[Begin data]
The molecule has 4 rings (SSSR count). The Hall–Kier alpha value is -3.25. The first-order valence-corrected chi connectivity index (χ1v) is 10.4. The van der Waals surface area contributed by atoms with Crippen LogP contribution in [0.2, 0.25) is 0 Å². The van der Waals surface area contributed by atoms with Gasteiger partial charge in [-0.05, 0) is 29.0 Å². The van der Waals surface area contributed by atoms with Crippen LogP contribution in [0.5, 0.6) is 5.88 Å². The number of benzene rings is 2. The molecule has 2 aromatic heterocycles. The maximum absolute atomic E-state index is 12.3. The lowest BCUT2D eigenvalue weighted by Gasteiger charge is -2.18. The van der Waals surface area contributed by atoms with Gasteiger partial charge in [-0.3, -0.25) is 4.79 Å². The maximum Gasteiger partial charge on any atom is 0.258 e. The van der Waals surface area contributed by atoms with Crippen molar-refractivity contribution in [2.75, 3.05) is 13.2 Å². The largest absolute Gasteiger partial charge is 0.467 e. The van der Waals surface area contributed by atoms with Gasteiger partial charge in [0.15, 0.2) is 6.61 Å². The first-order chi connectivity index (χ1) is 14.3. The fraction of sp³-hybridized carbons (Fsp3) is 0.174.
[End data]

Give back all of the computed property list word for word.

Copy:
The molecule has 4 rings (SSSR count). The Hall–Kier alpha value is -3.25. The first-order valence-corrected chi connectivity index (χ1v) is 10.4. The van der Waals surface area contributed by atoms with Crippen LogP contribution in [0.2, 0.25) is 0 Å². The van der Waals surface area contributed by atoms with Gasteiger partial charge in [-0.05, 0) is 29.0 Å². The van der Waals surface area contributed by atoms with Crippen LogP contribution in [0.5, 0.6) is 5.88 Å². The number of benzene rings is 2. The molecule has 2 aromatic heterocycles. The maximum absolute atomic E-state index is 12.3. The lowest BCUT2D eigenvalue weighted by Gasteiger charge is -2.18. The van der Waals surface area contributed by atoms with Gasteiger partial charge in [-0.3, -0.25) is 4.79 Å². The maximum Gasteiger partial charge on any atom is 0.258 e. The van der Waals surface area contributed by atoms with Crippen molar-refractivity contribution in [2.75, 3.05) is 13.2 Å². The largest absolute Gasteiger partial charge is 0.467 e. The van der Waals surface area contributed by atoms with Gasteiger partial charge in [0.15, 0.2) is 6.61 Å². The first-order chi connectivity index (χ1) is 14.3. The fraction of sp³-hybridized carbons (Fsp3) is 0.174.